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Healthy Working

Using a computer for extended periods of time carries with it certain health risks, the best-known of which is the risk of repetitive strain Injuries (RSI), more properly called Cumulative Trauma Disorder. Anyone who works at a computer for hours on end is at risk, especially if they do a lot of work with the mouse. RSI from computer use is usually first felt in the hands, particularly the thumb joints, wrists or neck.

There is also a real risk of eye strain and possibly damage to the eyes for anyone who stares at the screen for long periods, no matter what their age. You should rest your eyes by looking away from the screen and looking round the room. You should be especially careful if you experience headaches after computer use. Computer users should see an optician regularly, even if they believe that they have perfect sight. The BBC's healthy working site includes useful pages on eye problems and headaches.

Repetitive Strain Injuries are no joke. They can render you unable to work for months at a time; severe cases may require years of rest or surgery, which is not always effective. Even if you recover from an acute injury, you may be permanently weakened, and liable to further injuries. RSI can develop into a permanent disability.

We are not experts in RSI – except inasmuch as one of us has suffered from such an injury and is painfully aware of the effects and their consequences – and we advise anyone who suspects they may be suffering from RSI to consult a physiotherapist, and anyone who is setting up equipment or supervising laboratory work to find out as much as they can about ergonomics and prevention of injury. We can, however, pass on some simple advice.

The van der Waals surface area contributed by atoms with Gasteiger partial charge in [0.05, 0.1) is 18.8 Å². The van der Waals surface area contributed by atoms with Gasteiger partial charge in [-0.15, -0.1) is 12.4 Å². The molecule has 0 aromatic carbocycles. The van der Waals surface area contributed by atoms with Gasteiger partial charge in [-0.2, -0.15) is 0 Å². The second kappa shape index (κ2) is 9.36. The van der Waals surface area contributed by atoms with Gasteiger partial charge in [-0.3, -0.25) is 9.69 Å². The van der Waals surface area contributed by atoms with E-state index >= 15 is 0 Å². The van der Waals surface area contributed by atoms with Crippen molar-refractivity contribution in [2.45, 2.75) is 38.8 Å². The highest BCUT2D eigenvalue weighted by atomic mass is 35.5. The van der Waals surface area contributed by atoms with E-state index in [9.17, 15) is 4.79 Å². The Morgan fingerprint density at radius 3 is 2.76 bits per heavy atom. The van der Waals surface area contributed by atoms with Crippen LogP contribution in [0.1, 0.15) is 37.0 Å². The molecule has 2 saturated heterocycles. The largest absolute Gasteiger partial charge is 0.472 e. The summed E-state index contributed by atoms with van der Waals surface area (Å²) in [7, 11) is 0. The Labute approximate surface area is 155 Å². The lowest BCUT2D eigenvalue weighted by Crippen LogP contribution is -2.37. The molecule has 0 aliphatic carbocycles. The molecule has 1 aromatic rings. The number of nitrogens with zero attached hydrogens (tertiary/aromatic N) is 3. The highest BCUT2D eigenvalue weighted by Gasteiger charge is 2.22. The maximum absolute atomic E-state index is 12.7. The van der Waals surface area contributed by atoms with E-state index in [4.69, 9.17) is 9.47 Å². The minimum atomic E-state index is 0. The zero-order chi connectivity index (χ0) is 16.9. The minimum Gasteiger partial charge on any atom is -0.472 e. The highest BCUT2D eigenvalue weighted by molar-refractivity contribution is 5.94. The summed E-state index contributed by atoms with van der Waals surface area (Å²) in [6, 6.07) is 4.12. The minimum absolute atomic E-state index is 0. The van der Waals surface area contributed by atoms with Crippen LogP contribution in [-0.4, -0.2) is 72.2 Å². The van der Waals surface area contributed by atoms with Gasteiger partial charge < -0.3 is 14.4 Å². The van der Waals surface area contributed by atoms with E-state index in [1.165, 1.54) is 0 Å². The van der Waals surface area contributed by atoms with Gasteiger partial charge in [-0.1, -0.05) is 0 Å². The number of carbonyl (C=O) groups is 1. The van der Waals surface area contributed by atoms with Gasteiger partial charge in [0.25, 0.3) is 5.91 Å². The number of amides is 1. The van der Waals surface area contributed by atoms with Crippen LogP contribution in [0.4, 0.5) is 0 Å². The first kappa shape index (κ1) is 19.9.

Unfortunately, by the time you start to feel pain, it is too late, but if you ever do experience pain, discomfort or tingling in your hands or arms while working at your computer, stop immediately. Never carry on working if it is causing you pain – not even if you are half an hour away from a project deadline. It isn't worth being injured for the rest of your life to meet one deadline.

Instructors on courses with a practical component should make an effort to ensure that they don't cause their students to injure themselves. Most institutions will have health and safety regulations which affect computer use and these should be observed. If you are responsible for setting up equipment in labs, pay attention to the ergonomic issues – make sure, for instance, that students are not forced to make cramped movements because insufficient space has been allocated to each workstation. Don't make students sit on chairs that you wouldn't use yourself – for example, because their height can't be adjusted. And don't set projects with tight rigid deadlines or encourage a culture of working long hours at the computer.

Here are some Web pages that you may find helpful:

The following quotation may help put the problem in perspective.

By some estimates, about 27 million people have visited a medical professional for RSI of the hand and, perhaps, another 40 million have experienced symptoms but did not seek professional help. According to the Bureau of Labor Statistics, RSIs of all types account for 60% of all reported occupational illnesses. The estimated direct cost to businesses was over $25 billion in 1993 just in the U.S. The National Center for Health Statistics reported that 849,000 new problem visits were made to physicians in office-based practices in 1994 due to CTS and carpal tunnel release operations are the second most common work related surgical procedure in the U.S. [Source]

There is no evidence that things have improved since, and every reason to assume they have got worse.